In order to have a closer look at some of the most interesting results, in  Figure 3, box plots for four selected features are displayed. Concerning the timbre-related features, all of them show a progressive increase from Pachelbel’s canon to Schönberg’s sample (Gregorian chant and Debussy’s sample in between) except for harmonicity, which shows the opposite trend; cf. sharpness and harmonicity, respectively, in Figure 3. In musical terms, harmonicity and sharpness are often inversely related; for instance, tonal music, such as Pachelbel’s canon, due to its typical consonant chord progressions, soft melodic contours, and predictable interval relationships, shows a very high level of harmonicity and low level of sharpness; music intentionally avoiding a tonal centre, such as Schönberg’s sample, shows the opposite trend.
Concerning the dynamics-related features, as already mentioned, the orchestral pieces, i.e., the ones by Debussy and Schönberg, are those showing a lower energy level (cf. DEB and SCH for in Figure 3). This can be explained, as indicated, with the type of orchestration that employs a great variety of combinations of only few instruments, aiming to explore timbre rather than to increase acoustic power. The extent to which the higher dynamics shown by Pachelbel’s canon (cf. PAC for in Figure 3) relate to the observed reduction of listeners self-perceived anxiety is, however, not yet clear and should be further explored.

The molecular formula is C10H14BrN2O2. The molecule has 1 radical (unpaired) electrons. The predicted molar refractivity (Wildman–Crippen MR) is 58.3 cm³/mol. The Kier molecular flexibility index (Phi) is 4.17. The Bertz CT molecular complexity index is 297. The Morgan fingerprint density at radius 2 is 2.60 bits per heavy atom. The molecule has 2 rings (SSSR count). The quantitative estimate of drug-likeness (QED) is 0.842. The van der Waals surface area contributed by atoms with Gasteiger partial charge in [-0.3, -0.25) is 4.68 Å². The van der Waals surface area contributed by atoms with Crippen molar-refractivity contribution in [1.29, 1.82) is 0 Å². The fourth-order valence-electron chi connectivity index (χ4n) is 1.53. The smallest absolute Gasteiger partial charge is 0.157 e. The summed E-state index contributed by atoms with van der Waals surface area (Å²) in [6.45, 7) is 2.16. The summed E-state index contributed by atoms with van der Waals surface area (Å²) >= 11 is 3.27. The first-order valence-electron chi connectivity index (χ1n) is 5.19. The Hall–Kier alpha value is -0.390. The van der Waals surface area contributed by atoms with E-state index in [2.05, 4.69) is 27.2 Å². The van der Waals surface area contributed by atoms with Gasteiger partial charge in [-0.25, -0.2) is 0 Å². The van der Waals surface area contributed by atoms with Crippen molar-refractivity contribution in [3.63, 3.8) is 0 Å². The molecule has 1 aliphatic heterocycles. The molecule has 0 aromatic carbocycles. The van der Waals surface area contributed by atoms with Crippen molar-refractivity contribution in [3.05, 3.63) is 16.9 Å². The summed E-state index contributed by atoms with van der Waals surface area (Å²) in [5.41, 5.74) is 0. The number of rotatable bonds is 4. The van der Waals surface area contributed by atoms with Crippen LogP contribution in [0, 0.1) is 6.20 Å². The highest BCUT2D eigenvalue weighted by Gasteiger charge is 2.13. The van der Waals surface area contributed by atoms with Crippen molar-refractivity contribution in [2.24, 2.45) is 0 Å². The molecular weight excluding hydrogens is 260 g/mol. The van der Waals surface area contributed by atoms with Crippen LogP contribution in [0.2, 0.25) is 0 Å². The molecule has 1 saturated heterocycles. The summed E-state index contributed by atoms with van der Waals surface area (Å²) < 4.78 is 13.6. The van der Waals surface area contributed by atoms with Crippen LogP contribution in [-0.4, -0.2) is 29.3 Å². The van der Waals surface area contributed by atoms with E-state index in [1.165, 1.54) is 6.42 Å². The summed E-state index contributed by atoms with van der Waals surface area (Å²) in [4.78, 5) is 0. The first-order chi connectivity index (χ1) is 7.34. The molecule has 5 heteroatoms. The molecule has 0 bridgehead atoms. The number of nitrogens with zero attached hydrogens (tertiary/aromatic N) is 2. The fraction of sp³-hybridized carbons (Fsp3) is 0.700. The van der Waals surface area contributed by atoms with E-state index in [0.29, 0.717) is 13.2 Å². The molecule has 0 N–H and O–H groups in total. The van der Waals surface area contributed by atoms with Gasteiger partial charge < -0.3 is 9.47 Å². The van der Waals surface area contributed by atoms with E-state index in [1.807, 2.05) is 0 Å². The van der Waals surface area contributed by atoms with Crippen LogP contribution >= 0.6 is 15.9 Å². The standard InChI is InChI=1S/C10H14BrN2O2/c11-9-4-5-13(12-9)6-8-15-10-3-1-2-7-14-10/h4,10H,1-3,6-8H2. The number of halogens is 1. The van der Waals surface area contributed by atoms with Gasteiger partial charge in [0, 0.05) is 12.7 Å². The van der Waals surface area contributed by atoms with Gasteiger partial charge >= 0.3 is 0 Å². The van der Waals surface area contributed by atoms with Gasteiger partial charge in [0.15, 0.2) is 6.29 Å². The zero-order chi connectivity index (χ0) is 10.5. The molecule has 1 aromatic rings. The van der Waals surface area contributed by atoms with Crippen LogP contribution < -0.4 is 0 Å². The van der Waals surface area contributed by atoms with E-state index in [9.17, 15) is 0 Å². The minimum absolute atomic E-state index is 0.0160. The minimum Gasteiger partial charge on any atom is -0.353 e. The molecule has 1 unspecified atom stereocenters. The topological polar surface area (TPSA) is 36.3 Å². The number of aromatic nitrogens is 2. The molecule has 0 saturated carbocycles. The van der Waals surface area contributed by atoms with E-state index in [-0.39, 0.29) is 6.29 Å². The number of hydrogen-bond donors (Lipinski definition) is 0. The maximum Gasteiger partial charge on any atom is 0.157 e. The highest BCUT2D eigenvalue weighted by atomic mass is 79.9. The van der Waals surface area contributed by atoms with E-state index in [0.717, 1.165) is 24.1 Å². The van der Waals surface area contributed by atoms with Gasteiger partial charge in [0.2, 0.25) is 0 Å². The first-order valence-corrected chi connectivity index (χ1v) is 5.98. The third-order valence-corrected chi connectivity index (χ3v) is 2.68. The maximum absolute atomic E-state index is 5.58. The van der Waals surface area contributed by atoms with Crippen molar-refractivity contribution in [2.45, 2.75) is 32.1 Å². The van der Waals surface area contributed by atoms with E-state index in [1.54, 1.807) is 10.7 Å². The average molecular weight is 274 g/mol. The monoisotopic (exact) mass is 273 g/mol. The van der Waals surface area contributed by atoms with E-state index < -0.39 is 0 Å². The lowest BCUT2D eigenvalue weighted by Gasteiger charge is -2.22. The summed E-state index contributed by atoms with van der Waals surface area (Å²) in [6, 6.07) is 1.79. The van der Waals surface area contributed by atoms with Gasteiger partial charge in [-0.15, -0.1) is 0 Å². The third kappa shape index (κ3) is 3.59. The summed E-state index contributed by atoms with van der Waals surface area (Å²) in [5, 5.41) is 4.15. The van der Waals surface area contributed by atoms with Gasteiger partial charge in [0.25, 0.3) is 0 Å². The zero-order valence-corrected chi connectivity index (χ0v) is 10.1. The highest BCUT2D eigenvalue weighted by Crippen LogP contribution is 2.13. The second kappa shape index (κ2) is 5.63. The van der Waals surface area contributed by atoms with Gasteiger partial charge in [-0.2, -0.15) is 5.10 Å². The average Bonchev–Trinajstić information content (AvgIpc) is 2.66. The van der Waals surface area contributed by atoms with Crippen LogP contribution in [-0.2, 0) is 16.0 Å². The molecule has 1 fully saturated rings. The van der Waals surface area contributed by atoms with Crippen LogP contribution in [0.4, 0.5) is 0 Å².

Finally, concerning the pitch-related features, Pachelbel’s canon, characterised by the use of basso continuo, presents a low range of F0, whereas Schönberg’s sample, presenting orchestral instruments from a great range of registers (playing often a solo), shows a very large range of F0 (cf. PAC and SCH for F0 in Figure 3). This appears to be in line with the general belief that low pitches should be considered when inducing relaxation [11].

4. Discussion

The first objective of this work was to perform a listening experiment aimed to investigate the relaxing properties of music from different Western historical traditions. The outcomes from the user study suggest that the suitability of Classical Western music as a relaxing method, typically investigated in previous works [5,11,18,19,20], might be restricted to tonal (or even to the Baroque) music. This confirms the outcomes of [53], which showed that classical Baroque music effectively reduces anxiety induced in healthy individuals (regardless their ethnicity) as much as preferred music, i.e., music chosen by the users for having, in their opinion, relaxing properties.
However, since the authors of [53] did not control either for listeners’ familiarity or for liking, it is not clear whether these confounding factors had a role in the listeners’ decline of their self-perceived anxiety. Still, tonal music, such as Baroque music, is very present in Western culture. Due to this, we assumed that our listener group was more familiar with Pachelbel’s canon than with the other musical samples.